10 Oct 2005
Stroke victims could benefit from a laser-activated polymer that changes shape to capture blood clots.
A thin, straight polymer that takes the shape of a corkscrew when heated by a laser could help surgeons remove blood clots from stroke patients. The device, developed by researchers at Lawrence Livermore National Laboratory (LLNL), US, may offer a safer alternative to clot dissolving therapy and could extend the treatment window from three to eight hours following a stroke. (OPTICS EXPRESS 13 8204)
"The system is comprised of a near infrared diode laser coupled to a shape memory polymer (SMP) micro-actuator using an optical fiber," LLNL researcher Ward Small told Optics.org. "The laser light is absorbed by a thin surface layer of a platinum dye, generating heat, which causes the SMP to transform into its pre-programmed corkscrew shape."
The polyurethane-based SMP device is connected to a diode laser emitting around 5 W at 810 nm. Immersed in water at body temperature, the polymer changes shape from a straight rod into a 10 mm long spiral structure with a diameter of 3 mm in just 3 seconds when irradiated.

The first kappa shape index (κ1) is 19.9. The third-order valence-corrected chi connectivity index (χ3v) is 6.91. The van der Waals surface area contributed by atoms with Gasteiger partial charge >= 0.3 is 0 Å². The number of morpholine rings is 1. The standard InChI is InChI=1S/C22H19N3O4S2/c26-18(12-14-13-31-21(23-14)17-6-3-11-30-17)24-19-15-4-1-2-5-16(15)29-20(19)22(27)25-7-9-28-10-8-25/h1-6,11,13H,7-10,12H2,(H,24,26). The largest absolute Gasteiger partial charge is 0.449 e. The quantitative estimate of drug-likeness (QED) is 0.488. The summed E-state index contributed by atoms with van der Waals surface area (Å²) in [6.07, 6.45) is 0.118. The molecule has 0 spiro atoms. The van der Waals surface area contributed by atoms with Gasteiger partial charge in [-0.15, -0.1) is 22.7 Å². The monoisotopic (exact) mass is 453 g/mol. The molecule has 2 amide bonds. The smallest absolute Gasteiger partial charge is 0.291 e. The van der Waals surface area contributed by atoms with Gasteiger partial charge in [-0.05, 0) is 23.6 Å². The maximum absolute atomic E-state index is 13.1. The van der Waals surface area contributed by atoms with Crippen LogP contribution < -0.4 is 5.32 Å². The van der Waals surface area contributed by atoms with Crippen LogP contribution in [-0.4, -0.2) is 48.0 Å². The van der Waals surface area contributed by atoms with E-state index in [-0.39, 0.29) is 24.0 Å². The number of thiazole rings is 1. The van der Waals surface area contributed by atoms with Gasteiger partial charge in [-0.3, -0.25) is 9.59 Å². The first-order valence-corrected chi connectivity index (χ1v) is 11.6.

The scientists have tested their device using an artificial blood clot inserted into an experimental model of a carotid artery. The polymer device was pushed into the artificial clot, activated and used to pull back the occlusion against the flow.
Currently, the group is discussing its technology with medical device manufacturers and plans to conduct animal studies to further evaluate the technique. "Based on previous experience with another SMP-based interventional device, human trials could potentially begin 12 to 18 months after reaching a licensing agreement," said Small.
Researchers estimate that laser heating of the polymer would raise the temperature of surrounding blood by around 12 degrees, which can be sustained for around 15 minutes without causing permanent tissue damage.Author